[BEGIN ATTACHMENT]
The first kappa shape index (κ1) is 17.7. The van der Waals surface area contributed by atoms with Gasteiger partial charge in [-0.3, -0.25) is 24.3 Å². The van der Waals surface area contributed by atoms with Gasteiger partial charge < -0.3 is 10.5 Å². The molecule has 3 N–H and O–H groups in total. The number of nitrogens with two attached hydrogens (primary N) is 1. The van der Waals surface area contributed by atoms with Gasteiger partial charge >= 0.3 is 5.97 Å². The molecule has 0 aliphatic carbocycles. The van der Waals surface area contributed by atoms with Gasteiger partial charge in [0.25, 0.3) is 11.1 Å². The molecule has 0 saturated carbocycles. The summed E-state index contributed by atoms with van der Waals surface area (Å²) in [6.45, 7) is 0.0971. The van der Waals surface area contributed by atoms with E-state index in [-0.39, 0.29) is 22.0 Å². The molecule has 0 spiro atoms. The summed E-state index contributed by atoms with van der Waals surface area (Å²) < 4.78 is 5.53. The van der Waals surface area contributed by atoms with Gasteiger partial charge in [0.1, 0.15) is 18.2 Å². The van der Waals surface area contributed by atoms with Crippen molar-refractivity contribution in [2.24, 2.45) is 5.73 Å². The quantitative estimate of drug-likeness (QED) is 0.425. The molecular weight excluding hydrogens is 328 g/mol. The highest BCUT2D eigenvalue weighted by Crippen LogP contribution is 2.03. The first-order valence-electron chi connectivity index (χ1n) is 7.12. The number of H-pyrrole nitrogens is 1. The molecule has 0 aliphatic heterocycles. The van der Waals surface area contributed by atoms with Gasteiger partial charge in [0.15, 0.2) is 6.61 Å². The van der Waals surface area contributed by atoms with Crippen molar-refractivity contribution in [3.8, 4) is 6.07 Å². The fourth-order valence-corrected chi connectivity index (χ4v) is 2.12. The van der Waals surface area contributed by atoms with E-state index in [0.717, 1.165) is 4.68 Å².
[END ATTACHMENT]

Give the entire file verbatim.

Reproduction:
The first kappa shape index (κ1) is 17.7. The van der Waals surface area contributed by atoms with Gasteiger partial charge in [-0.3, -0.25) is 24.3 Å². The van der Waals surface area contributed by atoms with Gasteiger partial charge < -0.3 is 10.5 Å². The molecule has 3 N–H and O–H groups in total. The number of nitrogens with two attached hydrogens (primary N) is 1. The van der Waals surface area contributed by atoms with Gasteiger partial charge >= 0.3 is 5.97 Å². The molecule has 0 aliphatic carbocycles. The van der Waals surface area contributed by atoms with Gasteiger partial charge in [0.25, 0.3) is 11.1 Å². The molecule has 0 saturated carbocycles. The summed E-state index contributed by atoms with van der Waals surface area (Å²) in [6.45, 7) is 0.0971. The van der Waals surface area contributed by atoms with E-state index in [-0.39, 0.29) is 22.0 Å². The molecule has 0 spiro atoms. The summed E-state index contributed by atoms with van der Waals surface area (Å²) < 4.78 is 5.53. The van der Waals surface area contributed by atoms with Gasteiger partial charge in [0.1, 0.15) is 18.2 Å². The van der Waals surface area contributed by atoms with Crippen molar-refractivity contribution in [2.24, 2.45) is 5.73 Å². The quantitative estimate of drug-likeness (QED) is 0.425. The molecular weight excluding hydrogens is 328 g/mol. The highest BCUT2D eigenvalue weighted by Crippen LogP contribution is 2.03. The first-order valence-electron chi connectivity index (χ1n) is 7.12. The number of H-pyrrole nitrogens is 1. The molecule has 0 aliphatic heterocycles. The van der Waals surface area contributed by atoms with Gasteiger partial charge in [0.15, 0.2) is 6.61 Å². The van der Waals surface area contributed by atoms with Crippen molar-refractivity contribution in [3.8, 4) is 6.07 Å². The fourth-order valence-corrected chi connectivity index (χ4v) is 2.12. The van der Waals surface area contributed by atoms with E-state index in [0.717, 1.165) is 4.68 Å².